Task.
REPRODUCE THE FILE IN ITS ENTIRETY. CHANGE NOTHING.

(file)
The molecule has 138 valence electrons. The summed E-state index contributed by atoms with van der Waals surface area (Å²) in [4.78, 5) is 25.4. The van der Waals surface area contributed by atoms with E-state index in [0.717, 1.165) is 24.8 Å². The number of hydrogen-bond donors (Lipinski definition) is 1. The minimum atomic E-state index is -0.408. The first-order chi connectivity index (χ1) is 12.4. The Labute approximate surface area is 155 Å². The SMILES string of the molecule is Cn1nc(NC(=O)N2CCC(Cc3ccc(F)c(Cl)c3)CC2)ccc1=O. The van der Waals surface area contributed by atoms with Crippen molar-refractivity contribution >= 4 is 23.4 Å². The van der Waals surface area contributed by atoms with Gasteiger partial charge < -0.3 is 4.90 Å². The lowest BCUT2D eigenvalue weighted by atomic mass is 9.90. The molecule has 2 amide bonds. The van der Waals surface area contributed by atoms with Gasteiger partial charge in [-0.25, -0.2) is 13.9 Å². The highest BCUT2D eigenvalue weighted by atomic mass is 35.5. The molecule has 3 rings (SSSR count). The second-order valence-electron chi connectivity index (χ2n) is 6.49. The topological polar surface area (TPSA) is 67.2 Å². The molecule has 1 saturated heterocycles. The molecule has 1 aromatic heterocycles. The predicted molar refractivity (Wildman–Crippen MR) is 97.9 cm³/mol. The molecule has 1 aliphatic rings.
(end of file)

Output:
The molecule has 138 valence electrons. The summed E-state index contributed by atoms with van der Waals surface area (Å²) in [4.78, 5) is 25.4. The van der Waals surface area contributed by atoms with E-state index in [0.717, 1.165) is 24.8 Å². The number of hydrogen-bond donors (Lipinski definition) is 1. The minimum atomic E-state index is -0.408. The first-order chi connectivity index (χ1) is 12.4. The Labute approximate surface area is 155 Å². The SMILES string of the molecule is Cn1nc(NC(=O)N2CCC(Cc3ccc(F)c(Cl)c3)CC2)ccc1=O. The van der Waals surface area contributed by atoms with Crippen molar-refractivity contribution >= 4 is 23.4 Å². The van der Waals surface area contributed by atoms with Gasteiger partial charge < -0.3 is 4.90 Å². The lowest BCUT2D eigenvalue weighted by atomic mass is 9.90. The molecule has 2 amide bonds. The van der Waals surface area contributed by atoms with Gasteiger partial charge in [-0.25, -0.2) is 13.9 Å². The highest BCUT2D eigenvalue weighted by atomic mass is 35.5. The molecule has 3 rings (SSSR count). The second-order valence-electron chi connectivity index (χ2n) is 6.49. The topological polar surface area (TPSA) is 67.2 Å². The molecule has 1 saturated heterocycles. The molecule has 1 aromatic heterocycles. The predicted molar refractivity (Wildman–Crippen MR) is 97.9 cm³/mol. The molecule has 1 aliphatic rings.